|Reprinted from http://www.searoom.com/ (with permission)|
Toronto, June 24, 2006: When Collingwood lawyer Ken Compton lost his 27-year-old son, Pete, in an accident caused by a drunken boater on Lake Joseph in Ontario's cottage country, it set him on a three-year odyssey of lobbying government to institute severe penalties for those who drink and boat.
MPP David Zimmer took up the cause by introducing a Private Member's Bill (Bill 209), a procedure that rarely sees results but which, in this case, received all party and committee support. Royal Assent, the final stage in approval of government bills in Canada, was proclaimed on June 22, 2006, amending the Highway Traffic Act of Ontario. The new law takes effect immediately.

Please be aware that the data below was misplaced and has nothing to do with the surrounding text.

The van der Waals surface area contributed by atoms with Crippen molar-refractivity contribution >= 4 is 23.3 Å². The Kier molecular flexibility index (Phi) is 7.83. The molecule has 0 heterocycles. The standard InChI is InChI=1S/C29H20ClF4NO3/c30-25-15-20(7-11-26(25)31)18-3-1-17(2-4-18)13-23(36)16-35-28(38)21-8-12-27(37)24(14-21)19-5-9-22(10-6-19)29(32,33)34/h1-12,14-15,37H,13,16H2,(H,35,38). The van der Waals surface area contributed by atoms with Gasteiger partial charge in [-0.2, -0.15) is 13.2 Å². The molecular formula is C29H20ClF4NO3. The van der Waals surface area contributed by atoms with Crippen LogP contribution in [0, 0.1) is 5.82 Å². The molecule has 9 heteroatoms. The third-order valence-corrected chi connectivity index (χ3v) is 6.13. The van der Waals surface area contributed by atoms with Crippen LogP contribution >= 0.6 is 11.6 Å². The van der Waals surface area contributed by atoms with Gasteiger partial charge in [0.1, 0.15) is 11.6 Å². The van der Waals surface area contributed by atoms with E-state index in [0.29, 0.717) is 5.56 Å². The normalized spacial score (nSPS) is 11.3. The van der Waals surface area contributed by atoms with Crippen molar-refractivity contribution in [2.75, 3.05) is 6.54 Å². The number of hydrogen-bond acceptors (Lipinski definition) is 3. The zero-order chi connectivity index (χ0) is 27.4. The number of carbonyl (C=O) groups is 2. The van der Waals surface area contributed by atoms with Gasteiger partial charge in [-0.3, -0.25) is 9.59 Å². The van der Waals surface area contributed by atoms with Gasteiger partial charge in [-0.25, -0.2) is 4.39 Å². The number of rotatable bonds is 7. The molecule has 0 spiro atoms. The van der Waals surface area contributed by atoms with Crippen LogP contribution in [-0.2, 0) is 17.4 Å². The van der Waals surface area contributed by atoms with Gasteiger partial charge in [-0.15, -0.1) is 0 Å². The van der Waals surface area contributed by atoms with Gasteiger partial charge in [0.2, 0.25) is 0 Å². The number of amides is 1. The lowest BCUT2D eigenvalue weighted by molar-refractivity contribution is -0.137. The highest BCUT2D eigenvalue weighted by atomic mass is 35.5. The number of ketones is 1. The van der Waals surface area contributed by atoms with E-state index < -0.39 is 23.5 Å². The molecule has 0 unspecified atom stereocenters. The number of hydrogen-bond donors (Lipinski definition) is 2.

Under the amendment, anyone found guilty of alcohol impairment while in command of a power vessel will lose their driver's licence for a least a year. As previously enacted, anyone with a blood alcohol reading of .08 mL per 100 mL of blood, will be barred from driving such a vessel for a least three months.
There is another change: marine police will now be able to render Breathalyzer tests and issue on-the-spot licence suspensions to anyone with readings of .05 and above.
Conviction of an alcohol-related driving offence can result in sky-high insurance premiums (if indeed coverage can by found).